Informative and/or fun conversations between the geological community on Twitter, archived for posterity.
Are geologists mostly lefties?
- Fellow all-geo blogger Simon Wellings had noticed something weird about some of the geologists he went to school with: 4 in 10 of them were left-handed.
- This compares to only about 1 in 10 of the wider population being left handed, according to the Internet.
- The question Simon had was: was his anecdotal observation meaningful. If it is, interesting research might ensue. I decided to help out with the data collection by asking Twitter.
- A few fellow lefties chimed in:
- But a horde of right-handed geo-types were also weighing in.
- “@Allochthonous: Quick twitter poll! I’m a mostly left handed geologist. If you’re a geo-type, RT with your preferred hand!”Current score: 6 lefties (if we include Simon and I) and 14 righties. Of course, this is not an either/or question: I myself am mildly ambidextrous (I have different dominant hands for different things, and could do a fair number with both) and it appears I’m not alone.So now we have 6 leftie, 14 righty, 4 ambi. In percentage terms, this works out as 25% left-handed, 15% ambidextrous and 60% right-handed. Twitter therefore supports the notion that we have more than our fair share of lefties, although the sample size is small. Some people also provided data from their peer groups that also point in this direction.Of course, this is still all anecdotal, but it is interesting. I wonder if there’s also a story in what seems to be a high proportion of mixed-handed and ambidextrous geologists. But finding out will require…. MORE SCIENCE!!
To lecture, or not to lecture?
- From time to time, a story hits the media that decries that bastion of undergraduate education, the lecture. It’s too passive, the criticism goes; it encourages rote memorisation rather than promoting conceptual understanding. Cue interesting discussion on Twitter, because some geologists aren’t willing to give up on the lecture quite yet…
- So at least some geoscientists see a place for the ‘sage on the stage’ - and Erik is a lecturer himself.
- It’s less exciting than the ‘total teaching revolution!’ angle, but the consensus seems to be that adapting the lecture format to include more interactive aspects is the best strategy. But it is not without its challenges.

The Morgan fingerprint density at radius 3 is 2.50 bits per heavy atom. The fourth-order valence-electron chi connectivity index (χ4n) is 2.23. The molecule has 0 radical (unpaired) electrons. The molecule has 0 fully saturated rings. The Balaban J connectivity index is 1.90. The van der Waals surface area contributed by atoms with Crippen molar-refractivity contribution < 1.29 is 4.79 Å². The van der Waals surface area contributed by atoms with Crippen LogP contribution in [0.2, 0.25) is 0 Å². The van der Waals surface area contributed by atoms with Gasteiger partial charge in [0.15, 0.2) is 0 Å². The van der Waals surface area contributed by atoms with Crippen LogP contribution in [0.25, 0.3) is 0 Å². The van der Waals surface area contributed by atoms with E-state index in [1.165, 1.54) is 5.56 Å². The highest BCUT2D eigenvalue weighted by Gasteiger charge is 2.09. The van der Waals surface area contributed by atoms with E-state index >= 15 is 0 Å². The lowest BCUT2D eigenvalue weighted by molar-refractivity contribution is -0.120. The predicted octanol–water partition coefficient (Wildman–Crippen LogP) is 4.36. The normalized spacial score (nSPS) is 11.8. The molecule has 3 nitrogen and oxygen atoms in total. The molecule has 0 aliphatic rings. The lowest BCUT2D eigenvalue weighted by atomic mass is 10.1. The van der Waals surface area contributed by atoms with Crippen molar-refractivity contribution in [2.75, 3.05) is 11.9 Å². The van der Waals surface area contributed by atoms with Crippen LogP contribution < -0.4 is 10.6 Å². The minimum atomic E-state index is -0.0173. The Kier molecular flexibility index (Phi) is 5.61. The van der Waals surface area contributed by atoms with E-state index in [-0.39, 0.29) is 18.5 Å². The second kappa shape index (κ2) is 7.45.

- Clickers are quite big at the moment. I saw a poster at AGU which was experimenting with a mobile web app rather than dedicated equipment (although smart phones are still not cheap).
- But we digress…
- This is a good point - those who end up doing the teaching are those who did well under the current system. This might lead to a skewed perspective of it’s overall effectiveness.
- Just to show that there are no simple answers here, Lockwood reminds us that there truly is nothing new under the sun:
- It seems that we might need more data, then.
- This is indeed a problem, although in many ways it is a rational response by the students to the system they find themselves in.So lecturing is not dead. Nor is it perfect, but nor should it be killed. I support this point with reference to another educational tool that gets a lot of bad press:
Teaching through blogs and tweeting: possible, or a pipe dream?
To blog your research, or not to blog your research?
- Our starting point is an opinion piece in the Guardian by Sarah Kendrew (@sarahkendrew) which took on some negative opinions expressed about blogging in a Q+A by physicists Brian Cox (TVs current stand-in-exotic-place-staring-moodily-into-space icon) and Jeff Forshaw.
- How you feel about this issue depends on how you interpret the scope of the question (and the answers) and Sarah’s piece makes some excellent points about how in physics at least, things like the arXiv pre-print server make things much less clear-cut than they once were; findings are making the news before they have been formally peer-reviewed and published. But that’s not quite the same as blogging your results as you get them (which, as Sarah also points, out, some people are trying out too). Over to Brian Romans:
- As demonstrated by the link above, Brian is an exemplar of using his blog to provide a more accessible account of his own research; but, as he says, only after it has been published in a peer-reviewed journal.
- Which is exactly what Brian did: